In this captivating interview, we have the privilege of speaking with Ben Plomion, a marketing veteran with an impressive track record spanning over two decades. As the CMO at Dibbs, a groundbreaking tokenization platform that is transforming the world of collecting in Web3, Ben is at the forefront of driving innovation and collaboration with influential entities like Amazon and notable individuals such as Chris Paul. Prior to his current role, Ben served as the Chief Growth & Marketing Officer at GumGum, where he played a pivotal role in shaping contextual advertising. His leadership journey also includes holding various esteemed positions at GE Capital, where he spearheaded the company’s global digital media practice. Beyond his professional accomplishments, Ben is a recognized contributor to Forbes, a board member of the MMA, and a trusted advisor to Deanna.ai, PebblePost, and #Paid. Join us as we delve into Ben’s vast expertise, insights on marketing, and his impactful contributions to the ever-evolving digital landscape.
Can you tell us a little bit about your background and how you got started in your field?
I’ve been in technology for over 20 years, and I love the fact that this industry is constantly evolving and intellectually stimulating. I started my career in fintech in London, where I worked on the first mobile application for a Dubai telecom operator in 2000 (before smartphones even existed!). I then moved to New York City and worked in financial services for a few years. I led GE Capital’s Center of Excellence for digital marketing, which is where I became passionate about advertising and marketing technologies.
I joined the adtech industry in its early days, when we built the infrastructure for programmatic advertising. Programmatic was wild back then, but it’s now the most common way to deliver ads online. I sold my first adtech company to Magnite, a leading video and CTV company. I then moved to Los Angeles to work as Chief Growth Officer for GumGum, another adtech company. After more than 12 years in adtech, I wanted to find my next challenge in a new, emerging industry. Web3 was an obvious fit. It’s wild, it’s disruptive, and it’s the future.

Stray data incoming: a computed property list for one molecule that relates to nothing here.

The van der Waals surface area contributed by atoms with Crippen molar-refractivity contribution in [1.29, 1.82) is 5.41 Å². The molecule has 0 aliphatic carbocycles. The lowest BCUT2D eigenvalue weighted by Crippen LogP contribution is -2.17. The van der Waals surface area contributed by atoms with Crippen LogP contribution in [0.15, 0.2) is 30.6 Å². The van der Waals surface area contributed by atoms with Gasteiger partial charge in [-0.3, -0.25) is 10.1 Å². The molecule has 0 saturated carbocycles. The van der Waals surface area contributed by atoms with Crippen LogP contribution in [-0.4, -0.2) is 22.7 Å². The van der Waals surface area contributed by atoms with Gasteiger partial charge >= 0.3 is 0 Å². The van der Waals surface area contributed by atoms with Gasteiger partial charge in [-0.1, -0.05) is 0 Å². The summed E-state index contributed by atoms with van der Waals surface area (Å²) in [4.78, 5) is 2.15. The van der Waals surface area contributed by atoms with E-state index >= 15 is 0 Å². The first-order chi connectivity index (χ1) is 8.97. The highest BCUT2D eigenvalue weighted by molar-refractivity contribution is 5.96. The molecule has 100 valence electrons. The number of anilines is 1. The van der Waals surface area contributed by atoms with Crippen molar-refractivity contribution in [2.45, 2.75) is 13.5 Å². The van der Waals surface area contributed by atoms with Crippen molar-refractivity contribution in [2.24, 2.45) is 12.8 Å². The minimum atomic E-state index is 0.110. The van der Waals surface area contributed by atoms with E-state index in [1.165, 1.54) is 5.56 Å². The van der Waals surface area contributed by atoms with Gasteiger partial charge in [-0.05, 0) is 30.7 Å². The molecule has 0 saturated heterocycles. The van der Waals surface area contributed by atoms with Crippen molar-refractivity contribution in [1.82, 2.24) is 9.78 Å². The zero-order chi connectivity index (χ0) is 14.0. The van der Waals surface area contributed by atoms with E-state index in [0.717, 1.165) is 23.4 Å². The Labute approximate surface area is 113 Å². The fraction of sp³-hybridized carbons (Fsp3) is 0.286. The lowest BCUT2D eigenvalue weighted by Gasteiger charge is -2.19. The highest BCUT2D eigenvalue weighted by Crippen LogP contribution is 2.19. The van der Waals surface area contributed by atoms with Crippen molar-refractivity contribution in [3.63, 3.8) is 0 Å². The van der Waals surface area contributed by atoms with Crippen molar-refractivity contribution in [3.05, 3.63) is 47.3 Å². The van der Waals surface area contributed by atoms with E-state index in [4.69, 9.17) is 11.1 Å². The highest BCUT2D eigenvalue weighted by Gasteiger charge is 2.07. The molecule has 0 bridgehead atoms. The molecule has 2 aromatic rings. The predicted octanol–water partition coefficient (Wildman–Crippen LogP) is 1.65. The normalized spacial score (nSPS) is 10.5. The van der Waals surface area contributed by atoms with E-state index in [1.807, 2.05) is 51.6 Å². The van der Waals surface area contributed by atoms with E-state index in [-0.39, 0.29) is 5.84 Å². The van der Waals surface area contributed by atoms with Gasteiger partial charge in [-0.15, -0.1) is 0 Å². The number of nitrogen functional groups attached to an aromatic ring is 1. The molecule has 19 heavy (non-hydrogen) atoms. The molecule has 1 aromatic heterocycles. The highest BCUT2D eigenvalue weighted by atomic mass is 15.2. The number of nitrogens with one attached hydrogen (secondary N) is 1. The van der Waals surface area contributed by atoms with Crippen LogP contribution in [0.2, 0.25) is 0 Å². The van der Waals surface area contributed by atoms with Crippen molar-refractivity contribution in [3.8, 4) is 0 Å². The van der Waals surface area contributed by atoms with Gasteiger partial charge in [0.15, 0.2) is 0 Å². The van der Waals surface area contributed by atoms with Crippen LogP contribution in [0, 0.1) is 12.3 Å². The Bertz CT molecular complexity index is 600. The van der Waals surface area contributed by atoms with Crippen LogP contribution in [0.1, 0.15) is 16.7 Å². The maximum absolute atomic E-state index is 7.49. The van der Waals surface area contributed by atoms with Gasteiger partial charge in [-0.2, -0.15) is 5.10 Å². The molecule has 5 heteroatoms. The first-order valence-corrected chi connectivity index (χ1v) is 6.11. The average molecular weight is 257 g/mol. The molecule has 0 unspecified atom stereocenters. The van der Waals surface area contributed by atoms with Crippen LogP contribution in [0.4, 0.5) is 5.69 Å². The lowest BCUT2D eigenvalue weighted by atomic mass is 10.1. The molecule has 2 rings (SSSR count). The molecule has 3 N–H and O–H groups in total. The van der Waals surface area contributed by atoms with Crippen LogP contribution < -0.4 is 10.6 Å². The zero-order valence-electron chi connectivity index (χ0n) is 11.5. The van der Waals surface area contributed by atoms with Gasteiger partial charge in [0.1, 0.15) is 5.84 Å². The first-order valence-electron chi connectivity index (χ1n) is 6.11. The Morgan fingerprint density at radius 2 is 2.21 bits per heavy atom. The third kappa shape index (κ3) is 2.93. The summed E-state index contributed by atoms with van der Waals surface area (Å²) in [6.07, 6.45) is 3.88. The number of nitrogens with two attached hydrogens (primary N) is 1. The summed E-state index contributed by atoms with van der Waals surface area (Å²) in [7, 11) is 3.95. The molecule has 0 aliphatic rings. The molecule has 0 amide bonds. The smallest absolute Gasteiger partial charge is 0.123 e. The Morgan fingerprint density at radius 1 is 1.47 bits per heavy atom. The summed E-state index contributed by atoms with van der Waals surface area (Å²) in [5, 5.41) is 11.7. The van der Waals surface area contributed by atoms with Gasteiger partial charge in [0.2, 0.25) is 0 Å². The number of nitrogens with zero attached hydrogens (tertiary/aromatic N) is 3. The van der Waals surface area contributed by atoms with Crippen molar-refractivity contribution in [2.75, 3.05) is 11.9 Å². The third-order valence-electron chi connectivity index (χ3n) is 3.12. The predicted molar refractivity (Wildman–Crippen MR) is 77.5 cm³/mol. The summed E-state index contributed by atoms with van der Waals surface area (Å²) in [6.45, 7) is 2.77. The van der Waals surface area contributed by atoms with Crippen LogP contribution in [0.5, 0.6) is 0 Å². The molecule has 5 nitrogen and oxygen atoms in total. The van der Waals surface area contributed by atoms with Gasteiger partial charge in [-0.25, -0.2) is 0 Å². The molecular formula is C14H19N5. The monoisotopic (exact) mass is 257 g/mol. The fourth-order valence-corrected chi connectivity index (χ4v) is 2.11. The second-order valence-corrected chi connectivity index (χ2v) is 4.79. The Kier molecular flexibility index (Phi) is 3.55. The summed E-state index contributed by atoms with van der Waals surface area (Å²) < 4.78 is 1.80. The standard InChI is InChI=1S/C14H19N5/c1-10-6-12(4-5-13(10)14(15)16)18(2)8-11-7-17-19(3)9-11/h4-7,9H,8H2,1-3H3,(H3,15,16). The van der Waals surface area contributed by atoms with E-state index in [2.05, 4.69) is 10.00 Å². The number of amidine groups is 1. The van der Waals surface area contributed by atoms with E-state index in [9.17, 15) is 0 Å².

I joined Dibbs as CMO to launch the company’s Tokenization-as-a-Service (TaaS) business. The business was founded by Evan Vandenberg, our CEO, who needed help managing all commercial activities. In my current role, I’m responsible for strategy, sales, customer success, and marketing. I love the challenge of working in a fast-paced, ever-changing industry, and I’m excited to be a part of the web3 revolution.
What are some of the biggest challenges you’ve faced in your career, and how did you overcome them?
Web3 as an industry is one of the biggest challenges I’ve faced in my career so far. My role is to develop a set of products and services that help our brands and IP holders enter web3 without the hassles that are associated with this new category. We do so by leveraging things that these organizations are familiar with: physical collectibles. In addition to conducting market research, developing a value proposition, and going to market, I am also the voice of the customer to Dibbs’ senior leadership team.
The fundamental challenge I try to solve for our clients is to make our value proposition as compelling as possible in a space (i.e., the web3 industry) that is changing almost every day. This requires a lot of education: we have a small marketing team that is producing high-quality content. We just published the most accessible and easily digestible piece of web3 educational content I’ve ever seen to-date: a comic book that demystifies web3 for marketers. These are the sorts of things that can move the needle for the industry, and Dibbs, as well.
What are some of the most important lessons you’ve learned throughout your career, and how have they influenced your approach to leadership?